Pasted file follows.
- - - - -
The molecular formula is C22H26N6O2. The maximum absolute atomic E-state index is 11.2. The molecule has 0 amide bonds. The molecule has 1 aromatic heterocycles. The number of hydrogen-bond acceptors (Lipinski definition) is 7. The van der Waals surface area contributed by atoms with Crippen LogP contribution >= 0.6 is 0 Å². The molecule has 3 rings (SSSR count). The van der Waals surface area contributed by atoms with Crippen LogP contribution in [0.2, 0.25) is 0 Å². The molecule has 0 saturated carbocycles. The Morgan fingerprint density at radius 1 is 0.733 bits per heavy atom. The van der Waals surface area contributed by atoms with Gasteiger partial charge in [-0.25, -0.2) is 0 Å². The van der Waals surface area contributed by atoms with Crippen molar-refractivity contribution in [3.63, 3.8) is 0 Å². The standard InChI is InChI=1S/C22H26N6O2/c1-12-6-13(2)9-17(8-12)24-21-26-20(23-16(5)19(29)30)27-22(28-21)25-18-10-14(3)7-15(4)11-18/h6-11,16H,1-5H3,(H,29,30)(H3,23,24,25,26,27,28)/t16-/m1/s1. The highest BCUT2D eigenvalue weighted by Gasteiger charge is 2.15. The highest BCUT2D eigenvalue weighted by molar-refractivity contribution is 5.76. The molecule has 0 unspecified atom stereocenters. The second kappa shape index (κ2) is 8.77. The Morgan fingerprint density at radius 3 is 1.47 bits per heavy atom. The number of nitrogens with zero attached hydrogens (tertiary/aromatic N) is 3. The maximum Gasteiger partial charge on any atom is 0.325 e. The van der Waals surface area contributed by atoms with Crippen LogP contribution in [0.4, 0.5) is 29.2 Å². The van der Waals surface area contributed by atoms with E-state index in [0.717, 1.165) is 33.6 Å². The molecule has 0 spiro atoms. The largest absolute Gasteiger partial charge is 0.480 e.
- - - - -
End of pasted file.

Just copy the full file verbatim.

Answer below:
The molecular formula is C22H26N6O2. The maximum absolute atomic E-state index is 11.2. The molecule has 0 amide bonds. The molecule has 1 aromatic heterocycles. The number of hydrogen-bond acceptors (Lipinski definition) is 7. The van der Waals surface area contributed by atoms with Crippen LogP contribution >= 0.6 is 0 Å². The molecule has 3 rings (SSSR count). The van der Waals surface area contributed by atoms with Crippen LogP contribution in [0.2, 0.25) is 0 Å². The molecule has 0 saturated carbocycles. The Morgan fingerprint density at radius 1 is 0.733 bits per heavy atom. The van der Waals surface area contributed by atoms with Gasteiger partial charge in [-0.25, -0.2) is 0 Å². The van der Waals surface area contributed by atoms with Crippen molar-refractivity contribution in [3.63, 3.8) is 0 Å². The standard InChI is InChI=1S/C22H26N6O2/c1-12-6-13(2)9-17(8-12)24-21-26-20(23-16(5)19(29)30)27-22(28-21)25-18-10-14(3)7-15(4)11-18/h6-11,16H,1-5H3,(H,29,30)(H3,23,24,25,26,27,28)/t16-/m1/s1. The highest BCUT2D eigenvalue weighted by Gasteiger charge is 2.15. The highest BCUT2D eigenvalue weighted by molar-refractivity contribution is 5.76. The molecule has 0 unspecified atom stereocenters. The second kappa shape index (κ2) is 8.77. The Morgan fingerprint density at radius 3 is 1.47 bits per heavy atom. The number of nitrogens with zero attached hydrogens (tertiary/aromatic N) is 3. The maximum Gasteiger partial charge on any atom is 0.325 e. The van der Waals surface area contributed by atoms with Crippen LogP contribution in [0.4, 0.5) is 29.2 Å². The van der Waals surface area contributed by atoms with E-state index in [0.717, 1.165) is 33.6 Å². The molecule has 0 spiro atoms. The largest absolute Gasteiger partial charge is 0.480 e.